► Moderator: Oleksandr Kravchuk, economist, Commons journal co-editor.
Screening of the film and discussion with the director Olena Fediuk
The Invisible Class: Production Regimes, Working Conditions, and Labour Movement
Thirty years ago, the working class was high up in the symbolic hierarchy of the day, but in modern Ukraine, workers are often perceived as “fallen sparrows of globalization,” unable to retrofit themselves and have successful lives. Such a transformation is a common trend in the other post-Soviet countries. On the flip side, workers are here to stay, and despite their low level of material well-being and political standing, they still form a large stratum of Ukrainian society and produce surplus products in industrial enterprises, a product that is further distributed unequally among all other social groups.
We will examine the post-Soviet transformations of labor in Ukraine, as well as in other countries – from a class-for-itself and as a class-in-itself perspectives:
- Labor policy outside the plant: social movements, parties, elections through the class perspective;
- Workplace policy: working conditions, modes of domination, production hierarchies.
Speech topics and speakers:
► “Task orientation” and “coping” with the worn-out equipment: production process in the post-Soviet space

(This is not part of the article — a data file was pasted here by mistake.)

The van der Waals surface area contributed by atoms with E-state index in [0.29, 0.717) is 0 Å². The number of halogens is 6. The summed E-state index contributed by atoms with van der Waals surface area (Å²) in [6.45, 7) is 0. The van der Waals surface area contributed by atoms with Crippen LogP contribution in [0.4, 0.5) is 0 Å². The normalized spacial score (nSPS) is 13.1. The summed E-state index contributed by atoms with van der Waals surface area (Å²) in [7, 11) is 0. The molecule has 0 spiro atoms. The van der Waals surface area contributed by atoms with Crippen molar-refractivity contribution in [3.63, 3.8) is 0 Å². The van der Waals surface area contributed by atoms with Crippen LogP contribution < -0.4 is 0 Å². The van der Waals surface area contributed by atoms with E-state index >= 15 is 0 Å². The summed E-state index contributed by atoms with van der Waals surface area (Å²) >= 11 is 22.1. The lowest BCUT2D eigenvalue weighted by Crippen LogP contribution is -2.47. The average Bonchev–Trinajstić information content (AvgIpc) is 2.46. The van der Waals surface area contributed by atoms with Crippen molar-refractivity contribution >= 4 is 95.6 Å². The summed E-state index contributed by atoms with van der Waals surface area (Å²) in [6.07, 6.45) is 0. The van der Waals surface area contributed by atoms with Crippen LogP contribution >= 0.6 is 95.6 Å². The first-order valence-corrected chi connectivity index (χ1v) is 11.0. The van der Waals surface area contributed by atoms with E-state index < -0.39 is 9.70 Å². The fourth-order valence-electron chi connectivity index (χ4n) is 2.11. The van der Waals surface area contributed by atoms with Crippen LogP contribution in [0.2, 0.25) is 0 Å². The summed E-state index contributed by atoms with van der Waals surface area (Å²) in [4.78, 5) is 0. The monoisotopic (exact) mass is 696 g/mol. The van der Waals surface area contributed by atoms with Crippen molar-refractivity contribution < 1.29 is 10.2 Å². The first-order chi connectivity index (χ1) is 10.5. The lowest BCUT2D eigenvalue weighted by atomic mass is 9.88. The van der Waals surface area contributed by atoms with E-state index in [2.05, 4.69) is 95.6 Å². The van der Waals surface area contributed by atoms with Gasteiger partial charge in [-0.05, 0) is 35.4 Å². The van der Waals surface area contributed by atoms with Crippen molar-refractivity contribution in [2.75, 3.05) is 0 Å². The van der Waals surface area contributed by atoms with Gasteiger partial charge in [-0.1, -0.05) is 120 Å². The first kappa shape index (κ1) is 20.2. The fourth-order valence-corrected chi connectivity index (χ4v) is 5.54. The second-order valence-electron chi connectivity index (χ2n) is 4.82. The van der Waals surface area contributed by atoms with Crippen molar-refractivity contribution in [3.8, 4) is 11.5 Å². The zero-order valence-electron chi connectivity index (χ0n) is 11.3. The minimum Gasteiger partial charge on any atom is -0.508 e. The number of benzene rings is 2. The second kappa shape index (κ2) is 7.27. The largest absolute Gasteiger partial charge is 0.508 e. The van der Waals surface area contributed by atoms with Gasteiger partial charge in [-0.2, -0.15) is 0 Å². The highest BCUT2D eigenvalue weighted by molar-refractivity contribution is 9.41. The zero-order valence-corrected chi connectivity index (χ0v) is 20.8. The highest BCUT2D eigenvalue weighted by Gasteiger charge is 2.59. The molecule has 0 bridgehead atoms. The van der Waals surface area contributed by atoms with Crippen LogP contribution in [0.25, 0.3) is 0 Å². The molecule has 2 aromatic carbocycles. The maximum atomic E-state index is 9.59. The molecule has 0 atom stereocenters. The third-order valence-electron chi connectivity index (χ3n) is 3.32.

Olha Pinchuk, Ph.D. student, History Department, HSE University, St. Petersburg: researcher, PS-Lab member;
► Post-post-Soviet factory regime: what the legitimacy of the administration and the owner of Ukrainian industrial enterprises rests upon
Denys Horbach, social researcher, Ph.D. student at the Paris Institute of Political Studies;
► Bridging the gap: class and regional divisions in Russian protests
Stephen Crowley, professor of the Department of Politics at Oberlin College (Ohio, USA), researcher of the post-Soviet working class and the political economy of the post-socialist transformation;
► Trade union activism in a non-traditional environment: educators as workers
David Mandel, a researcher of trade union movements in post-Soviet countries;
► Moderator: Serhiy Movchan, co-editor of Political Critique.
The conference is held with the support of Rosa Luxemburg Stiftung in Ukraine from the resources of the Ministry of Economic Cooperation and Development of Germany.